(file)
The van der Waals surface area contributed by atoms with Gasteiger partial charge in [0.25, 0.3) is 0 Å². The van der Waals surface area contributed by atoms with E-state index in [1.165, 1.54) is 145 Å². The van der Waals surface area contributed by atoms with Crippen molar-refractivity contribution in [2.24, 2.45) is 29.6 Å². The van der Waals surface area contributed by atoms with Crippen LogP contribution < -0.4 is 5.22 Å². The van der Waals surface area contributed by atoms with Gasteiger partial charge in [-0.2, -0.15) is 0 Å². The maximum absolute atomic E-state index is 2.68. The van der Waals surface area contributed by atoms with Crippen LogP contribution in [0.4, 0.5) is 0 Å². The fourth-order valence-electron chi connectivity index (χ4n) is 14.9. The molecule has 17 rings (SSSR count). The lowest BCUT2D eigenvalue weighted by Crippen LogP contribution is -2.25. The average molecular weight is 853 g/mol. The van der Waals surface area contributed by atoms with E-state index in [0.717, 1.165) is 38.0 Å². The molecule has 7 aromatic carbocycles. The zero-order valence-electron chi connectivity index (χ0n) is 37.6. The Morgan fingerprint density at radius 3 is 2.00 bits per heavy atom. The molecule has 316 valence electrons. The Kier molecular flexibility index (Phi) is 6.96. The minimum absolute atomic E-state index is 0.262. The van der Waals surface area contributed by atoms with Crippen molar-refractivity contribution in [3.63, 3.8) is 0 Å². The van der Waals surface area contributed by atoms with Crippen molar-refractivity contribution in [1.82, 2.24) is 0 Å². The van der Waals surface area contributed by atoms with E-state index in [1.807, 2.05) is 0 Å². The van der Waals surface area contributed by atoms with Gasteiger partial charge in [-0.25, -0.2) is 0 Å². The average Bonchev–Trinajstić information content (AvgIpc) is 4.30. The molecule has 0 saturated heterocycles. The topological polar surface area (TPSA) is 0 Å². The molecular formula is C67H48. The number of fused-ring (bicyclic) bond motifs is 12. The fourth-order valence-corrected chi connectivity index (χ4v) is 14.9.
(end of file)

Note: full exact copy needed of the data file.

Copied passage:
The van der Waals surface area contributed by atoms with Gasteiger partial charge in [0.25, 0.3) is 0 Å². The van der Waals surface area contributed by atoms with E-state index in [1.165, 1.54) is 145 Å². The van der Waals surface area contributed by atoms with Crippen molar-refractivity contribution in [2.24, 2.45) is 29.6 Å². The van der Waals surface area contributed by atoms with Crippen LogP contribution < -0.4 is 5.22 Å². The van der Waals surface area contributed by atoms with Gasteiger partial charge in [-0.2, -0.15) is 0 Å². The maximum absolute atomic E-state index is 2.68. The van der Waals surface area contributed by atoms with Crippen LogP contribution in [0.4, 0.5) is 0 Å². The fourth-order valence-electron chi connectivity index (χ4n) is 14.9. The molecule has 17 rings (SSSR count). The lowest BCUT2D eigenvalue weighted by Crippen LogP contribution is -2.25. The average molecular weight is 853 g/mol. The van der Waals surface area contributed by atoms with E-state index in [0.717, 1.165) is 38.0 Å². The molecule has 7 aromatic carbocycles. The zero-order valence-electron chi connectivity index (χ0n) is 37.6. The Morgan fingerprint density at radius 3 is 2.00 bits per heavy atom. The molecule has 316 valence electrons. The Kier molecular flexibility index (Phi) is 6.96. The minimum absolute atomic E-state index is 0.262. The van der Waals surface area contributed by atoms with Crippen molar-refractivity contribution in [3.63, 3.8) is 0 Å². The van der Waals surface area contributed by atoms with Crippen molar-refractivity contribution in [1.82, 2.24) is 0 Å². The van der Waals surface area contributed by atoms with E-state index in [1.807, 2.05) is 0 Å². The van der Waals surface area contributed by atoms with Gasteiger partial charge in [-0.25, -0.2) is 0 Å². The average Bonchev–Trinajstić information content (AvgIpc) is 4.30. The molecule has 0 saturated heterocycles. The topological polar surface area (TPSA) is 0 Å². The molecular formula is C67H48. The number of fused-ring (bicyclic) bond motifs is 12. The fourth-order valence-corrected chi connectivity index (χ4v) is 14.9.